The Meon Valley Riser is set in rolling Hampshire countryside, almost entirely on quiet country roads. Most years, this event enjoys spring sunshine.



This year, though sunny, the temperature barely topped 6°C. Even so, over 300 riders set out in the freezing morning sun.



Just 12 miles from the start, with a few hills already climbed, riders reach Butser Hill and realise why the event is called the Riser. At 1.5 miles in length with an average gradient of 3.8 per cent (rising to double figures in sections), Butser Hill provides a real challenge and many on the day were left walking.



There are six recognised climbs on the short (47-mile) route. The longer (84-mile) route, with a total of 1,100m climbing, takes in two additional climbs, including Stoner Hill. Stoner Hill, known locally as ‘Little Switzerland’ due to its switchback turns, has a lower average gradient than Butser Hill (3.3 per cent). It’s three miles in length and, having ridden 30 miles with 50 to go, is a real grind.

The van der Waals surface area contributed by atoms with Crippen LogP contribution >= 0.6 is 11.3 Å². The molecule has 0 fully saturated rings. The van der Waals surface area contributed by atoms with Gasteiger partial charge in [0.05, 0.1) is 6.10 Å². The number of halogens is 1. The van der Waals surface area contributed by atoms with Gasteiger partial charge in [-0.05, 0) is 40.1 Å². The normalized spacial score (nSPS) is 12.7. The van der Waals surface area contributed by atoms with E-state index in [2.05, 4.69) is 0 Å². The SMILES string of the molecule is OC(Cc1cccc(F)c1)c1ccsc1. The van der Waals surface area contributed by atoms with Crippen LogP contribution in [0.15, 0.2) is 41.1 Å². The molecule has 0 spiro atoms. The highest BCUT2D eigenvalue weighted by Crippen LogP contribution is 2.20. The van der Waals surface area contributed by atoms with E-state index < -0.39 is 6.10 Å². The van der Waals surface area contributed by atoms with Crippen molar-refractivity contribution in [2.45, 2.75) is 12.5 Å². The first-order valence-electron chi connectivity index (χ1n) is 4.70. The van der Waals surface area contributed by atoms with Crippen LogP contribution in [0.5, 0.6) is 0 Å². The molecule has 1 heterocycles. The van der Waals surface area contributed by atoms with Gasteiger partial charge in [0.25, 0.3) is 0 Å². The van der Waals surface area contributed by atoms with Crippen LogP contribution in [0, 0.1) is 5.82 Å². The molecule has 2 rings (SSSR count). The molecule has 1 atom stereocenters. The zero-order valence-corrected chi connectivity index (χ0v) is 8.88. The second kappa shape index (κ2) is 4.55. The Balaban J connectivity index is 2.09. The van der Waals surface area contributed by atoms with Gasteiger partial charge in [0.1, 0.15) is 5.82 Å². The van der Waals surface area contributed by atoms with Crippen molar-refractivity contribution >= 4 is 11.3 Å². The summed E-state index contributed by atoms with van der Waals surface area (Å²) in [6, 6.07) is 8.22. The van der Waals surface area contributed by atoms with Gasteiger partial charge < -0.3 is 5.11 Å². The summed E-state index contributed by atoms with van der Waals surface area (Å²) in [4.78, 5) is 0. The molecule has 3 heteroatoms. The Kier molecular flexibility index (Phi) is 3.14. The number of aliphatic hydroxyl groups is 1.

Both distances are popular with club riders, but a number of individuals and groups across a range of ages take part. A reasonable level of fitness is required to complete either route; although they’re certainly enjoyable, riders shouldn’t be deceived by the ‘short’ distance.



Missed it? Try this…


The Hampshire Hilly 100 on May 12 offers 
similar terrain and provides a great challenge: 
www.hampshirehilly.moonfruit.com



Stats


Website: www.meonvalleyriser.co.uk

Distance: 47/84 miles

Price: £25

Terrain: country roads

Best bit: reaching the summit and the view from Butser Hill

Worst bit: The freezing temperature



This article was first published in the April 25 issue of Cycling Weekly. Read Cycling Weekly magazine on the day of release where ever you are in the world International digital edition, UK digital edition. And if you like us, rate us!

Cycling Weekly April 17 2014 issue
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